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Frequently Asked Questions with reference to the Interpretive Circular 3 dated 30/06/2017 with title "Tax treatment of intra group back to back financing transactions", hereafter "Back to Back Circular".

The answers to the FAQs are applicable to all transactions that fall within the scope of the Back to Back Circular and relate to loan agreements concluded as at the date of the issue of the FAQs and thereof (i.e. 24/01/2022), as well as to those loan agreements which were concluded prior to that date and have not been examined by the Tax Department by that date.



The TP studies will be submitted to the Tax Department upon request.

As per paragraph 29 and bullet point 4 of the Back to Back Circular, "A TP study is prepared by a TP expert"

A TP expert is someone who possesses sufficient practical experience, competence and technical knowledge to prepare a TP study in accordance with the OECD TP Guidelines, as amended and the provisions of the Cyprus Tax Legislation, as amended.

A TP expert is qualified by sufficient evidence of his/her technical expertise, training and knowledge in TP matters.

A company which opts to apply simplification measures (2% margin after tax) because it is functionally reduced as it is purely an intermediary financing entity should only prepare a functional analysis.

The Tax Department may assess the company's taxable profits on the basis of the available information and at its own discretion in the absence of a TP study.

A TP study should be prepared when an intra group loan is initiated and updated when: (i) new loans are provided or received by the company, or (ii) significant terms of the existing loans change or amended, or (iii) the functional profile of the company changes, or (iv) the market and economic conditions change significantly (if applicable).

The above list is indicative and it is not exhaustive.

Controlled transaction means transactions between related parties. Related parties are defined in paragraph 3 of article 33 of the Income Tax Law L. 118(I)/2002, as amended.

"Specialized personnel" should have sufficient knowledge, possess competence and experience to perform decision making functions and to control the risks of a controlled transaction under consideration.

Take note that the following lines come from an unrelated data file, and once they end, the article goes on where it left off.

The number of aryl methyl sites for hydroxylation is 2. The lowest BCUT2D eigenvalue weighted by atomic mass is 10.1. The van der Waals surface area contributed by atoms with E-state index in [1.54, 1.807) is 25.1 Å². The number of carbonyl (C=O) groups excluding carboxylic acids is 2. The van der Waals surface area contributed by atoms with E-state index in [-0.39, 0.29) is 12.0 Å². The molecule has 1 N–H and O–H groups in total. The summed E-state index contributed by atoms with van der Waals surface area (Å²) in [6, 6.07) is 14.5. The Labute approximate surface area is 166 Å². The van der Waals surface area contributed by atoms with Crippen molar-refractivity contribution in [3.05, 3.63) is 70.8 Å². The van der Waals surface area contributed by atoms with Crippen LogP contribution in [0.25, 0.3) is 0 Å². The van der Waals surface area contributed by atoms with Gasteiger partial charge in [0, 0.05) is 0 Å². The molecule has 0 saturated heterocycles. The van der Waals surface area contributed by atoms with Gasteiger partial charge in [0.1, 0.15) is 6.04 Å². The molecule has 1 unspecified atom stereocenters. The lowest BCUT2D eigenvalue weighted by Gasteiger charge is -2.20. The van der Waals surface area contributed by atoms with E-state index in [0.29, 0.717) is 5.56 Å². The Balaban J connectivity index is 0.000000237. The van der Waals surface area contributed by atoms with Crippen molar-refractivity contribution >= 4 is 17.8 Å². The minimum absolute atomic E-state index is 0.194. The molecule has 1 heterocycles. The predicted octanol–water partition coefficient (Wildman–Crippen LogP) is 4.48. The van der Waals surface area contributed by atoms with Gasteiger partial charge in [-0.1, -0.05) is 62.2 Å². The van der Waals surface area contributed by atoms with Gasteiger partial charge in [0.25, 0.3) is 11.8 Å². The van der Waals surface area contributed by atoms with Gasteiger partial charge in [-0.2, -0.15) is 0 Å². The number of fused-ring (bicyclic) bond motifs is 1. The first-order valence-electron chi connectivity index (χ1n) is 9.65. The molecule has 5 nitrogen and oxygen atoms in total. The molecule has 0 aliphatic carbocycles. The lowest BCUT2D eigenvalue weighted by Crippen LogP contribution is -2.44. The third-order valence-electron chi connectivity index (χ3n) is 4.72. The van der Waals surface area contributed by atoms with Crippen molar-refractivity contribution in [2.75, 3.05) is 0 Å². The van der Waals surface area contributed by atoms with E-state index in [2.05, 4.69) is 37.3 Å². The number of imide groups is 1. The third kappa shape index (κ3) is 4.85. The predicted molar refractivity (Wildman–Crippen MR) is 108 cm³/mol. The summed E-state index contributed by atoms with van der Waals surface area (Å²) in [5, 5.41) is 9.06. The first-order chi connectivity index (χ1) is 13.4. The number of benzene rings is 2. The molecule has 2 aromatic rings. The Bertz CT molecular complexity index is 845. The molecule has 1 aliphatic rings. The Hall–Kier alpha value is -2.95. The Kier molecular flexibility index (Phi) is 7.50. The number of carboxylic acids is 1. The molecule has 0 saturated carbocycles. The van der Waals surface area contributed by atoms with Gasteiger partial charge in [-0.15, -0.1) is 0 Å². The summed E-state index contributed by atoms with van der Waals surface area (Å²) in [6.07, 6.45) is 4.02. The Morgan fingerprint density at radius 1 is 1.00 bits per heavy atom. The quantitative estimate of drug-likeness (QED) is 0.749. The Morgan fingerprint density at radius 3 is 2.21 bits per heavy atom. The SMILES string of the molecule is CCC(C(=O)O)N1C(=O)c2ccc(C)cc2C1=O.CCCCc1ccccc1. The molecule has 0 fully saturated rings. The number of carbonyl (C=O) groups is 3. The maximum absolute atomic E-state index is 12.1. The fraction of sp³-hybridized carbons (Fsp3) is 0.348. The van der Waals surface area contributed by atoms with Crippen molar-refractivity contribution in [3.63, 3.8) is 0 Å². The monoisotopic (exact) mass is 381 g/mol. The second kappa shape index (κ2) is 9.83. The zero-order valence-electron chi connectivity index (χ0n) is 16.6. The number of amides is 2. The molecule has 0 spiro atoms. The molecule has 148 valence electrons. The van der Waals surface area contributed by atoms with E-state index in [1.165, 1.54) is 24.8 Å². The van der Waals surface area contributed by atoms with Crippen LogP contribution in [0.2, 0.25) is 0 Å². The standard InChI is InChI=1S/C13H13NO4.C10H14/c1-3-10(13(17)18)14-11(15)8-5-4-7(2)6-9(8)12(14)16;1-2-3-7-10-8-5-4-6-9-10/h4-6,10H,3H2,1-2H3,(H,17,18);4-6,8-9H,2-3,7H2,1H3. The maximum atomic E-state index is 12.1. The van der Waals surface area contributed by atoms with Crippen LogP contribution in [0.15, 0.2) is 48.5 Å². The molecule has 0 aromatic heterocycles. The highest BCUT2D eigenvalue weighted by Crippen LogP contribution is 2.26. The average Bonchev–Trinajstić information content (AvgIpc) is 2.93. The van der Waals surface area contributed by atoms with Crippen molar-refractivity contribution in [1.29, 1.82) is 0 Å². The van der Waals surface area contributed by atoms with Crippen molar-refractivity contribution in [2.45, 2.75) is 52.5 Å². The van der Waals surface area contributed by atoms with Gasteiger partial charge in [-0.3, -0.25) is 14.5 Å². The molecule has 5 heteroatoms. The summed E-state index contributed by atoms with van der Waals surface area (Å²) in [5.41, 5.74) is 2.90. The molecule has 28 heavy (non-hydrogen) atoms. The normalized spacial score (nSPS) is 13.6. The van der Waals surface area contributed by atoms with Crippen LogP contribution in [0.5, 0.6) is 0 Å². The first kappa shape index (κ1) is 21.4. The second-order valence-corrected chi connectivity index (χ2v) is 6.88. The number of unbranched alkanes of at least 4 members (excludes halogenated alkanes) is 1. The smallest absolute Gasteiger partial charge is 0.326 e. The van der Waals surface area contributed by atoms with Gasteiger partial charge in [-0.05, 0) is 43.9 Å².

The term "Control over risk" is described both in the Back to Back Circular and in the OECD Transfer Pricing Guidelines for Multinational Enterprise and Tax Administrations, as amended.

Extracts from the OECD TP Guidelines: 1.65 "Control over risk involves the first two elements of risk management defined in paragraph 1.61; that is (i) the capability to make decisions to take on, lay off, or decline a risk-bearing opportunity, together with the actual performance of that decision-making function and (ii) the capability to make decisions on whether and how to respond to the risks associated with the opportunity, together with the actual performance of that decision-making function. It is not necessary for a party to perform the day-to-day mitigation, as described in (iii) in order to have control of the risks. Such day-to-day mitigation may be outsourced, as the example in paragraph 1.63 illustrates. However, where these day-to-day mitigation activities are outsourced, control of the risk would require capability to determine the objectives of the outsourced activities, to decide to hire the provider of the risk mitigation functions, to assess whether the objectives are being adequately met, and, where necessary, to decide to adapt or terminate the contract with that provider, together with the performance of such assessment and decision-making. In accordance with this definition of control, a party requires both capability and functional performance as described above in order to exercise control over a risk […]" .

The required level of the specialization of the personnel is analogous to the functional profile of each entity.

There is no requirement for the Company to hire specialized personnel provided that the Company’s board of directors has sufficient knowledge, possess competence and experience to perform the decision making functions and to control the risks of a controlled transaction under consideration.


Yes, contributions from shareholders who are physical persons fall within the scope of the Back to Back Circular regardless of whether these are interest bearing or not.
However, contributions which are considered equity do not fall under the definition of financial means and instruments as described in paragraph 2 of the Back to Back Circular and thus do not fall within the scope of the Back to Back Circular.

There is no need to amend the terms of the loan agreements following the application of the arm's length principle or the application of the minimum 2% margin after tax under the simplification measures.

The term "company's assets" shall be interpreted as the assets relating to the intra group back to back financing transactions (i.e. loan receivables) only. Moreover, the value of the loan receivables means the principal amount of the loans receivable. Under specific facts and circumstances accrued interest could also be included in the value of the company's assets (e.g. if loan agreement includes provisions for capitalization of the interest or if as per the actual conduct of the parties accrued interest could be considered as additional financing).

Yes. Note that the Back to Back Circular covers only intra group back to back financing transactions of such companies.

The Back to Back Circular applies to both cross-border transactions and domestic transactions between related companies.







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